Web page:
In the second part, the host David Goldberg noted that Russian dispute resolution laws are amongst the most developed ones and the only thing that impedes the development is legal administration. This problem could be partially solved, in his opinion, by implementing Igor Shuvalov’s idea to create a center for international arbitration.

Sergey Slagoda, managing partner of S&K Vertical, has thoroughly discussed the rules of dispute resolution in the Asia-Pacific Region. Mr. Slagoda noted that the majority of the Asia-Pacific states are bound by the treaties simplifying the process of resolution of disputes between transnational parties. The only exception is the so-called Apostille Convention, not ratified by China (excluding Hong Kong and Macao), Singapore, Malaysia and Indonesia. According to Sergey Slagoda, dispute resolution treaties between Russia and China are especially complicated. The Protocol on the general terms of supply of goods from the USSR to China and from China to the USSR, adopted in 1990, being supposedly binding, is now obsolete, since it does not reflect modern realities and prevents the development of trade between the two countries.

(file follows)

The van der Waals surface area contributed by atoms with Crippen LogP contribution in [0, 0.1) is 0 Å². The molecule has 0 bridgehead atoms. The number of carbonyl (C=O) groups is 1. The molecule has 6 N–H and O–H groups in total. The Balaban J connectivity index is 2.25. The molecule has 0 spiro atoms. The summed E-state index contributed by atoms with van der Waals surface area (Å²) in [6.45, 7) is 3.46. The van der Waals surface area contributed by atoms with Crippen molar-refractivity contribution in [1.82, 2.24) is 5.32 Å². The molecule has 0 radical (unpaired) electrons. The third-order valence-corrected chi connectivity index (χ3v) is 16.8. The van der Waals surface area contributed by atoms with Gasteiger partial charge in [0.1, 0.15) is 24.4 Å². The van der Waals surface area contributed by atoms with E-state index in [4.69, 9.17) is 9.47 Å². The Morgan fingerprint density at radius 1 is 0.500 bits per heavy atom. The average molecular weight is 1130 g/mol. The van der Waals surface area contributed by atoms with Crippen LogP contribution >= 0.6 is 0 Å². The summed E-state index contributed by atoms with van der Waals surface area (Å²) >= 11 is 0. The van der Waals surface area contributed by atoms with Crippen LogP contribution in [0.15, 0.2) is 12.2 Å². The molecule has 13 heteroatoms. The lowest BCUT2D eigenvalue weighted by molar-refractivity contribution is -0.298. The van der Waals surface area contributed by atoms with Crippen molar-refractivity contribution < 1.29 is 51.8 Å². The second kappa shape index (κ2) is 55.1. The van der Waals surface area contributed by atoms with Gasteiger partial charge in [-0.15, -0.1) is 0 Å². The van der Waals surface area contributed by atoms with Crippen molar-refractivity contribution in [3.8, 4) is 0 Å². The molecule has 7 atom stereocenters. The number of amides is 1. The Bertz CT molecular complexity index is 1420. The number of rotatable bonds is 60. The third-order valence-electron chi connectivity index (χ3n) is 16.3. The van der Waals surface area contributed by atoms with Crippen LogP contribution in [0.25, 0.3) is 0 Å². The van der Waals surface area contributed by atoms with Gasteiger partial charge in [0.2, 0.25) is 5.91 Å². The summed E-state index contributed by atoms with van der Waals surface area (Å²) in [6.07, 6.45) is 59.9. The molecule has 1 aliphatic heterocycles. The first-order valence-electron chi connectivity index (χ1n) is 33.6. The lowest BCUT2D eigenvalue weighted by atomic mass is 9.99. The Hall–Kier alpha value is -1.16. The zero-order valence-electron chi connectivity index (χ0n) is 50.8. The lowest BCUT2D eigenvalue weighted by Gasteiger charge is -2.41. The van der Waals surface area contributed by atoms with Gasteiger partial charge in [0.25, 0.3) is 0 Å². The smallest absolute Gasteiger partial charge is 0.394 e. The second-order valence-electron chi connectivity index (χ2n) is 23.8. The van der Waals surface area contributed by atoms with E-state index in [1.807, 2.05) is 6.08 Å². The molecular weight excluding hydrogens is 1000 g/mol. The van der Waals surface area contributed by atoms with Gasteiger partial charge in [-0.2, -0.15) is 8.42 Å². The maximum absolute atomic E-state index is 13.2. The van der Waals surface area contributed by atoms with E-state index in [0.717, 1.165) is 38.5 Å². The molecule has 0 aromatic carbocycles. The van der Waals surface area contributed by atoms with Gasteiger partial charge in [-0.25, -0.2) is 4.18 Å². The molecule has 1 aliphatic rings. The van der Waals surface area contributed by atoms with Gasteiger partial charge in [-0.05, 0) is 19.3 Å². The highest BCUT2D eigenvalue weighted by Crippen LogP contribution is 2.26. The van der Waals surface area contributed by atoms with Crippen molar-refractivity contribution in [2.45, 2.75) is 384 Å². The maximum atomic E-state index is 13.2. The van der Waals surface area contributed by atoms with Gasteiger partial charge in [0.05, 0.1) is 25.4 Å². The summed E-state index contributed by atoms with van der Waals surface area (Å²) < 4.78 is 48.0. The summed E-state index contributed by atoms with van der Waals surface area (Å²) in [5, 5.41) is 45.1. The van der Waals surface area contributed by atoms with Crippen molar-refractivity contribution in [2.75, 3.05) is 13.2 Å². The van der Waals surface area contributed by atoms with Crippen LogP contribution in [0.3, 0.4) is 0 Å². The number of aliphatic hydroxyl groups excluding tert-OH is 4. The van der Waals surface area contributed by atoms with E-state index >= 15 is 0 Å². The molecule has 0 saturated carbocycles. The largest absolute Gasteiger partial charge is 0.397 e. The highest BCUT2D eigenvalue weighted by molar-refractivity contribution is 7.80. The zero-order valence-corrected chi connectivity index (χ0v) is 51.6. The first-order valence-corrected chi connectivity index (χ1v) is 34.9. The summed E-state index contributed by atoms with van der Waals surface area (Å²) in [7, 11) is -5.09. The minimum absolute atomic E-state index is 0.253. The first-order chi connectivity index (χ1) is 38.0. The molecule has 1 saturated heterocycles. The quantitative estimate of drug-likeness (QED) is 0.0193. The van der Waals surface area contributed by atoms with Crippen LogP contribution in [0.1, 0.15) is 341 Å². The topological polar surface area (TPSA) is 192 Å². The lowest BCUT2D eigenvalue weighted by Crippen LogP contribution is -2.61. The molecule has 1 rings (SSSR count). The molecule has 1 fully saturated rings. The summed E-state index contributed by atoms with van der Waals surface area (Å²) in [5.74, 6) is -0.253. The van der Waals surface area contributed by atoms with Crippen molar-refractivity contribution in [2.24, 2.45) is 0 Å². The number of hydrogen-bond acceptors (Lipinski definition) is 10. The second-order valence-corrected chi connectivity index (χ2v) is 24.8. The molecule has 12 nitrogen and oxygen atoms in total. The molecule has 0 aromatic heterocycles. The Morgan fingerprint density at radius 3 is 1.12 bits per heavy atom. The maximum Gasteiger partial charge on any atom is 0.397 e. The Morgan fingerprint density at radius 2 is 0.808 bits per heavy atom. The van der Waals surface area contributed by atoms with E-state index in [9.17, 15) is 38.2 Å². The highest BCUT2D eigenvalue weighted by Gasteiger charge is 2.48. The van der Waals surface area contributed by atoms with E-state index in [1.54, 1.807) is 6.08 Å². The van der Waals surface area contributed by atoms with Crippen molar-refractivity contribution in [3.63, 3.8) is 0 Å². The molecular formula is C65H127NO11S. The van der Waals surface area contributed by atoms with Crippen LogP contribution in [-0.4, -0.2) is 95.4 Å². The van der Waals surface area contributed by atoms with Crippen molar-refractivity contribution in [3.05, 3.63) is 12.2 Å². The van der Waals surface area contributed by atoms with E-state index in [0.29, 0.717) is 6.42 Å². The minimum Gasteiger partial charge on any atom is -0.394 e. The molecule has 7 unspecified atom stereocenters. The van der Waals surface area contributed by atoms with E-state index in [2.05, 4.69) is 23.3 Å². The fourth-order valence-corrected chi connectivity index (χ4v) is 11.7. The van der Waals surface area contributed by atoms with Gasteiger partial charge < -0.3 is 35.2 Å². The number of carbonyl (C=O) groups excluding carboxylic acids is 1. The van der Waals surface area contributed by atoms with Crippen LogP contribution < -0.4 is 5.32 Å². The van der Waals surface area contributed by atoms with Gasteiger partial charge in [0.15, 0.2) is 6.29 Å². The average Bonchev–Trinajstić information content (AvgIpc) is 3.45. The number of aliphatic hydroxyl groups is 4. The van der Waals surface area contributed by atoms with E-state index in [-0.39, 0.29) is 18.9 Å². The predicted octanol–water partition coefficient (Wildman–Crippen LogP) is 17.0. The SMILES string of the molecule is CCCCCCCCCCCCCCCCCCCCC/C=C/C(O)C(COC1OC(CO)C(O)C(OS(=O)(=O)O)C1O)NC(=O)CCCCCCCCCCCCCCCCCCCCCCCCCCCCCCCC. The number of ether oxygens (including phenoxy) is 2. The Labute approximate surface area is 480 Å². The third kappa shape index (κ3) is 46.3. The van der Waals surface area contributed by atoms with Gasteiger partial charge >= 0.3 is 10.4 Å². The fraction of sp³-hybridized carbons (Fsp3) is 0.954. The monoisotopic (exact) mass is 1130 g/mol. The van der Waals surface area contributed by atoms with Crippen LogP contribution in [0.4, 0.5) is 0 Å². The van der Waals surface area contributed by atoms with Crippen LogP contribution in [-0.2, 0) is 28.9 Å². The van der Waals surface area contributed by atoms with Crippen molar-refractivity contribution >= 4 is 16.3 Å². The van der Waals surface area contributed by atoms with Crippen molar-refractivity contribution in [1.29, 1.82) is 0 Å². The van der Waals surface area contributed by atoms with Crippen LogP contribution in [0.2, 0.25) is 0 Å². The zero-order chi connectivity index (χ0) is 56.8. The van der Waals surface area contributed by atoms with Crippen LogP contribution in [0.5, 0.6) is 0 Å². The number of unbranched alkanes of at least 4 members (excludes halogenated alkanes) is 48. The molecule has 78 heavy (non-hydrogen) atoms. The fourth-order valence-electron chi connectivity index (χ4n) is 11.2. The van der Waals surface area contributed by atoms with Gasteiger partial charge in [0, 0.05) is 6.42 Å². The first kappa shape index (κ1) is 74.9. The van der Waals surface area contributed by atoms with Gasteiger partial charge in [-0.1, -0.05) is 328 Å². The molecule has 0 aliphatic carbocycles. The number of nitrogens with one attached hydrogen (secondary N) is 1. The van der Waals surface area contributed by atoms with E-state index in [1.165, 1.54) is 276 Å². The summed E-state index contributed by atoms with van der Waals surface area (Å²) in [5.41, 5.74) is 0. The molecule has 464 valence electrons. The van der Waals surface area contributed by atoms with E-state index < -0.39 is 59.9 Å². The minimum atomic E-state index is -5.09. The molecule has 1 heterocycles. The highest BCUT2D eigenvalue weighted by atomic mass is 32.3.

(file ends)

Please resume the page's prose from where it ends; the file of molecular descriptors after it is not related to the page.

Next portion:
Then, the participants of the session discussed the need to establish international arbitration center in Russia. Turning to this subject, David Goldberg said: "The question as to where to resolve disputes is fairly important. However, people usually discuss it at the very end of contract negotiations, when there is no time, when everyone wants to sign it and go drink champagne."